A person convicted of drunk driving in Michigan will be ordered to pay both fines and costs as part of his/her punishment. The maximum fine is set by law; for example, a first offense drunk driving has a maximum fine of $500.00. The same is not true however of the maximum costs that a Michigan drunk driver might be ordered to pay. Costs in drunk driving cases can vary considerably from court to court, and even from judge to judge within the same court.
Judges in the Michigan Supreme Court recently looked at this question of costs and decided that Michigan law[i]provides courts only with the independent authority to impose costs specifically allowed and enumerated by statute. This question was presented because the defendant was ordered to pay $1,000.00, but there was no indication in the court’s order as to the basis for these costs. Because the trial judge never indicated the basis for the $1,000.00, the Michigan Supreme Court ruled that they were not consistent with Michigan law.
In order to “fix” this problem, Michigan legislators have drafted house bill 5785. If this house bill became law, Michigan drunk drivers could literally be ordered to pay a pro-rata share of the judge’s salary and benefits, as well as those of the prosecutor and police officer. This is because the bill provides for drunk drivers, and those convicted of other crimes, to pay the “salaries and benefits for relevant court personnel.” The bill also provides for payment of “necessary expenses for the operation and maintenance of the court buildings and Facilities.”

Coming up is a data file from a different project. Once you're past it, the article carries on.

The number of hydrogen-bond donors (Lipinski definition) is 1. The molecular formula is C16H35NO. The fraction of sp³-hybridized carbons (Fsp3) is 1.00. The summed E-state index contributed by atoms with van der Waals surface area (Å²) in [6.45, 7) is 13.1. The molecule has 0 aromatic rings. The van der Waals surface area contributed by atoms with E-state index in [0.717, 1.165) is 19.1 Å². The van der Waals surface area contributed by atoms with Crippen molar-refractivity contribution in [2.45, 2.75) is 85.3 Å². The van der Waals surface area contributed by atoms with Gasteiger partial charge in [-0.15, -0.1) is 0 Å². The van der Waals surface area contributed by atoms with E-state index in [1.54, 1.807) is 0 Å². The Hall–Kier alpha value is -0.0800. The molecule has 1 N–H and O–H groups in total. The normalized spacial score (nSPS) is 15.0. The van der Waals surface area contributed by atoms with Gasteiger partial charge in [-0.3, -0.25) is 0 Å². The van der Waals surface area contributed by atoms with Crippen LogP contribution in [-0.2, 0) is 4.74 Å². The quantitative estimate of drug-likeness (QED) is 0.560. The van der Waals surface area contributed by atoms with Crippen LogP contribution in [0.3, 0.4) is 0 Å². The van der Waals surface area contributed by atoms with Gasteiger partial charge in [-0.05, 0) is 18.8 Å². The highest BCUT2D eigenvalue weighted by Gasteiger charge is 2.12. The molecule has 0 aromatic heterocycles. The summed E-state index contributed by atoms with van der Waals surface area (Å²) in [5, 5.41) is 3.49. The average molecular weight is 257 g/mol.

This law is an about-face of the prior law in Michigan. Previously, the court found that costs do not include “the maintenance and functioning of governmental agencies that must be borne by the public irrespective of specific violations of the law”[ii].
This new bill, if passed, will essentially amount to a “user pays” system, which is contrary to our general system of jurisprudence and governance. For example, if you are divorced in Michigan, you will not be asked or required to pay for the court’s time and resources. Even a surgeon sued for malpractice will not be required to pay for the court’s time, or the judge’s salary and benefits. This is true even if the doctor’s malpractice resulted in serious injury, loss of a body function or even the loss of life.
Unfortunately, this proposed bill follows others that have already been enacted, and these laws place on those often least able to pay; Michigan’s citizens convicted of various crimes.
[i] MCL 769.1k(1)(b)(ii). [ii] People v. Teasdale, 335 Mich. 1, 6 (1952).